Marine sponges are exposed to predation as well as to a wide array of potentially harmful microorganisms, and therefore they often possess chemical activity against putative predators and/or pathogens. Some crude extracts from sponges are effective in avoiding microbial colonization or potential infections, and in protecting them against predation. Here, the antibacterial activity of 18 sponge species of Antarctic shallow-waters was tested against four Antarctic and four human pathogenic bacteria. Moreover, all sponge extracts were tested for feeding repellence against the seastar Odontaster validus, one of the main predators living in those habitats. All the sponges showed antibacterial activity against at least one bacterial isolate, although not all of them were active against pathogenic bacteria. The antibacterial effect against sympatric bacteria was stronger than to pathogenic bacteria. In contrast, feeding deterrence was low, with similar activities in both hydrophilic and lipophilic extracts. Only four sponges (Myxilla lyssostyla, Phorbas areolatus, Polymastia invaginata and Iophon sp.), presented repellent chemical defenses. Therefore, we conclude that chemical defenses are widespread in Antarctic shallow-water sponges, and in fact, these sponges are better protected against bacteria than against the seastar predator. We conclude that Antarctic sponges represent a valuable source of biological active compounds with pharmacological and potential ecological relevance.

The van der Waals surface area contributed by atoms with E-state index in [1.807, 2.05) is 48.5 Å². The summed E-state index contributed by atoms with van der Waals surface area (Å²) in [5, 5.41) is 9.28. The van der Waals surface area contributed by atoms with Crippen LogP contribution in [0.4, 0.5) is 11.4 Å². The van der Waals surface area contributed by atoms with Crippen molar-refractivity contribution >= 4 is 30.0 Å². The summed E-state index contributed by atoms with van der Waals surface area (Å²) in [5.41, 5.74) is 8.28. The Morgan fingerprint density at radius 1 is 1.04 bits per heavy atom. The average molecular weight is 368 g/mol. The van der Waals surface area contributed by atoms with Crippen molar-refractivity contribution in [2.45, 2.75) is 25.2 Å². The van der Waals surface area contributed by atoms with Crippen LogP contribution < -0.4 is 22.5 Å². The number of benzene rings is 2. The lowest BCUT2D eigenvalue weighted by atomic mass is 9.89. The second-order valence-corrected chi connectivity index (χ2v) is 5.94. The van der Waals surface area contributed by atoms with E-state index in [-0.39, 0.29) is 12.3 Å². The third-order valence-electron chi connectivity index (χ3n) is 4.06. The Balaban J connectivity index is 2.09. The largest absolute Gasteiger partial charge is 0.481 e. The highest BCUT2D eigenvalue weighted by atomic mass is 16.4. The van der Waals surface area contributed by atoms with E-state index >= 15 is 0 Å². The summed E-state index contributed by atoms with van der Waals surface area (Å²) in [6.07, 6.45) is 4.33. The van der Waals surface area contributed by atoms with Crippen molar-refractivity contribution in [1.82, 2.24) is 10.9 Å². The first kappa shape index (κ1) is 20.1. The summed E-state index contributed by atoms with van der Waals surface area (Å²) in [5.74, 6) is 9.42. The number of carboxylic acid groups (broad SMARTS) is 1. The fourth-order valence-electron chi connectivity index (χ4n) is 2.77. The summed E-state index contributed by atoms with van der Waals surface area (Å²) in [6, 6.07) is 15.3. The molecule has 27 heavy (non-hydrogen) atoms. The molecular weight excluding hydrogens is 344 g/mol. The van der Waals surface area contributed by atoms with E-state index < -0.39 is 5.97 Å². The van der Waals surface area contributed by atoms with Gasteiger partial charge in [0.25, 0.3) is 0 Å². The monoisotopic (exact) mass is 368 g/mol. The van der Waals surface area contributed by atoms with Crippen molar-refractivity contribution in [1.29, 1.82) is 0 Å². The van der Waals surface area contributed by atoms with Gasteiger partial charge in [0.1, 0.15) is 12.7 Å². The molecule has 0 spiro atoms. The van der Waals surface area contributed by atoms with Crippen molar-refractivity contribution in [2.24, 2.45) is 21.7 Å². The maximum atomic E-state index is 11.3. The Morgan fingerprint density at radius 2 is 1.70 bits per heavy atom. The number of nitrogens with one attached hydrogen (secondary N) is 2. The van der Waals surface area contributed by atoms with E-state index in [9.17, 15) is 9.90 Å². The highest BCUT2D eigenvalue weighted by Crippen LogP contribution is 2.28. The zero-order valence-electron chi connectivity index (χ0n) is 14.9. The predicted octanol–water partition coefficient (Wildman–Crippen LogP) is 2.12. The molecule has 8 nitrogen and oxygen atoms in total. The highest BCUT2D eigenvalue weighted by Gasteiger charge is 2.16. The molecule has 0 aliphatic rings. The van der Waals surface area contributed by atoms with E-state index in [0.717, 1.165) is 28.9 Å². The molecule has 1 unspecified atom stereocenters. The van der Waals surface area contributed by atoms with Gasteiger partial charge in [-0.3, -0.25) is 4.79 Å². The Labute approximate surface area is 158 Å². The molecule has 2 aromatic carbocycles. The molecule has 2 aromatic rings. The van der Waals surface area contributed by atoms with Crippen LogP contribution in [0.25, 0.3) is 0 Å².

Hydrobiologia – Springer Journals
Published: Aug 16, 2017
It’s your single place to instantly
discover and read the research
that matters to you.
Enjoy affordable access to
over 18 million articles from more than
15,000 peer-reviewed journals.
All for just $49/month
Query the DeepDyve database, plus search all of PubMed and Google Scholar seamlessly
Save any article or search result from DeepDyve, PubMed, and Google Scholar... all in one place.
Get unlimited, online access to over 18 million full-text articles from more than 15,000 scientific journals.
Read from thousands of the leading scholarly journals from SpringerNature, Elsevier, Wiley-Blackwell, Oxford University Press and more.
All the latest content is available, no embargo periods.
“Hi guys, I cannot tell you how much I love this resource. Incredible. I really believe you've hit the nail on the head with this site in regards to solving the research-purchase issue.”Daniel C.
“Whoa! It’s like Spotify but for academic articles.”@Phil_Robichaud
“I must say, @deepdyve is a fabulous solution to the independent researcher's problem of #access to #information.”@deepthiw
“My last article couldn't be possible without the platform @deepdyve that makes journal papers cheaper.”@JoseServera